Thursday 21 June 2018

Breakfast metaphors from Leo give a hassled May food for thought

Top members of the UK cabinet gathered this week at Chequers, the country residence of Prime Minister Theresa May, to discuss Brexit. Photo: Getty Images
Top members of the UK cabinet gathered this week at Chequers, the country residence of Prime Minister Theresa May, to discuss Brexit. Photo: Getty Images
John Downing

John Downing

It was breakfast time, so Leo Varadkar's food metaphors were probably unavoidable.

The Taoiseach warned that Britain will end up with "scrambled rashers" if it cannot decide what it actually wants from a Brexit process that is rapidly gaining pace. The continuing problem for Ireland is that it has been a process without London's real participation up to now.

Mr Varadkar warned that the London government just has to tell the EU negotiators what it is aiming for in these divorce talks.

"As Chancellor Merkel said, the UK can have as close a relationship with Europe as it wants to have. What it can't do is cherry-pick. The EU is a set-menu restaurant, not an a-la-carte," he went on, staying with the food analogies.

The Taoiseach was speaking at an Independent News and Media breakfast on Thursday as he very pithily laid things on the line: Britain cannot have things both ways.

"If you're a member of the club, you're a member of the club. And if you want to be an associate member, you can't write the rules yourself," he said in a message that could not have been plainer.

But here's the rub. Within two weeks a draft withdrawal agreement, or so-called "divorce treaty", between the EU and UK will be published in Brussels, giving us a clear view of what is to come.

It will put into legalese the items agreed on December 8 last in that deal which Mr Varadkar told us was "bullet-proof". These include agreements on citizens' rights; the EU-UK divorce bill; and the Irish Border and common UK-Ireland travel area.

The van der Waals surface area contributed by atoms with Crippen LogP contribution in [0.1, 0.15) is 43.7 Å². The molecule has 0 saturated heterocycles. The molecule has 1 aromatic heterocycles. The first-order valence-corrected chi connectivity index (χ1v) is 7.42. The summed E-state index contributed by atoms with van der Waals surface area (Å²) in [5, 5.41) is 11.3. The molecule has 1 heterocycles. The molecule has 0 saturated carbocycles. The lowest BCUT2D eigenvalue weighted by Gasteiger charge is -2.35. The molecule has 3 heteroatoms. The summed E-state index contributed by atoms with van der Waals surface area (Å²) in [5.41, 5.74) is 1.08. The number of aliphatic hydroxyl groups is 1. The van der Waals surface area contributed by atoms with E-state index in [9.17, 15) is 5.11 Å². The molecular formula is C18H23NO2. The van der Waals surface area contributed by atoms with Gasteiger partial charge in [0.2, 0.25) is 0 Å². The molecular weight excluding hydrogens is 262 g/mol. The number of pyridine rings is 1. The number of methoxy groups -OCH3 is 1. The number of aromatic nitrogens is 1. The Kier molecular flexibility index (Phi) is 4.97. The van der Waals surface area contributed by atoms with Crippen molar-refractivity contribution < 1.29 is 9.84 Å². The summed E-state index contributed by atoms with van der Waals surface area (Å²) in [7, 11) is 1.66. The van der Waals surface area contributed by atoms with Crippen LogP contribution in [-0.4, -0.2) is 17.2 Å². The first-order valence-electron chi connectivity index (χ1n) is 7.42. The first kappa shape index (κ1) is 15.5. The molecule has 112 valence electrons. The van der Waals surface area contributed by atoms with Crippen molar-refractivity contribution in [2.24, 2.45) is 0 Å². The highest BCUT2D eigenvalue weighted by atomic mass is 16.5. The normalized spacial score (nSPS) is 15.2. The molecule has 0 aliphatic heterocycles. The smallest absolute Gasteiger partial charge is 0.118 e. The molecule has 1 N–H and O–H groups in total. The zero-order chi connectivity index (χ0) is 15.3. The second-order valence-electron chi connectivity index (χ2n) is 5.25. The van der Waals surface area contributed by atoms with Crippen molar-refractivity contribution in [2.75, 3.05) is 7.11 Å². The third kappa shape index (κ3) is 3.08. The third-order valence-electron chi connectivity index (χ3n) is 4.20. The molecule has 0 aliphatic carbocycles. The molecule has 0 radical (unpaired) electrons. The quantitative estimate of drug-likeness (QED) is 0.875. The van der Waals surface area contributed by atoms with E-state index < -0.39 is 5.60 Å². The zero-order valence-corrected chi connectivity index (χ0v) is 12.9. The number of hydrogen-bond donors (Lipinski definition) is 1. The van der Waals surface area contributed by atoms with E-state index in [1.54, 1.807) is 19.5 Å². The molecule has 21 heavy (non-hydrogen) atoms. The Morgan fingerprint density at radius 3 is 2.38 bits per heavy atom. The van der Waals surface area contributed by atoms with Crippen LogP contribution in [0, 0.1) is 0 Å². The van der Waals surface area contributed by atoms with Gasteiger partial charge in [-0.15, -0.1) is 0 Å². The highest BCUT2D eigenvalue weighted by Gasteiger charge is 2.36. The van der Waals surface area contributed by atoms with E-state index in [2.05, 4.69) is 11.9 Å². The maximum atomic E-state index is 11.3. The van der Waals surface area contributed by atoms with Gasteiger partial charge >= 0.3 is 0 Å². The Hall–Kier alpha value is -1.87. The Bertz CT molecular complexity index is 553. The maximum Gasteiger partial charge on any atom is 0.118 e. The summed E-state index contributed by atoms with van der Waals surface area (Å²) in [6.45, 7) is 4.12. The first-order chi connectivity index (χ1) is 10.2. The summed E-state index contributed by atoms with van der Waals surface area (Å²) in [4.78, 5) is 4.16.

There was up to this weekend a growing sense of exasperation in all of the EU capitals with Mrs May's government. While the Taoiseach was speaking on Thursday morning, the 11 members of the British "Brexit war cabinet" were gathering at the Mrs May's country residence in Chequers in the foot of the Chiltern Hills.

Both the ardent Brexiteers, like Foreign Secretary Boris Johnson, and those less keen, like Finance Minister Philip Hammond, said they were satisfied with the strategy adopted after eight hours of talks. The outcome must be cleared by the full British cabinet next Tuesday and will then be unveiled by Mrs May in yet another landmark speech next Friday.

We understand that Britain will continue to sign up to EU rules on a "voluntary basis" after Brexit happens in March 2019. That would avoid a collapse in trade and would be good news for the immediate term for Ireland. Thereafter it hopes to diverge from the EU regime.

The deal still has to be sold to the other 27 sceptical EU leaders. It looks like the "cherry-picking" approach cited by the Taoiseach.

Mr Varadkar was in Brussels yesterday for talks on the EU post-Brexit, including remedies for a €10bn per year budget hole caused by Brexit. He remained sanguine about the threats of "backsliding" by London out of the December "no hard Border deal".

But he was completely correct when he said it does not matter if language on Ireland and the Border is in a separate protocol or in the body of the Brexit withdrawal agreement.

The point is that it must be legally binding, Mr Varadkar insisted.

"The position of the Irish Government, which is the same position of the European Union, is that we want commitments and guarantees that we were given in December written in the withdrawal agreement," he said.

Way back in 1992 Ireland learned all about how a treaty protocol, a sort of addendum to the main text, had exactly the same weight as the rest of the treaty.

In late 1991 Ireland insisted on a protocol which stated that nothing in the EU Maastricht Treaty affected the issue of abortion in this country.

Then in early 1992 the 'X-Case' happened and Albert Reynolds's government sought to withdraw the protocol.

The answer from Brussels was a flat "No" as Ireland and the other member states had already signed the Maastricht Treaty.

In the end the EU gave Ireland a "declaration" to take account of the outcome of three referendums in November 1992 on the issue.

Thus we learned that in this instance a protocol is every bit as strong as text in the main document.

Yet the question remains, will Britain come up to the mark on aligning its rules and standards with those of the EU?

If it does not, it remains extremely hard to see how a hard Border can be avoided.

Scrambled rashers are not much good to anyone.

Irish Independent

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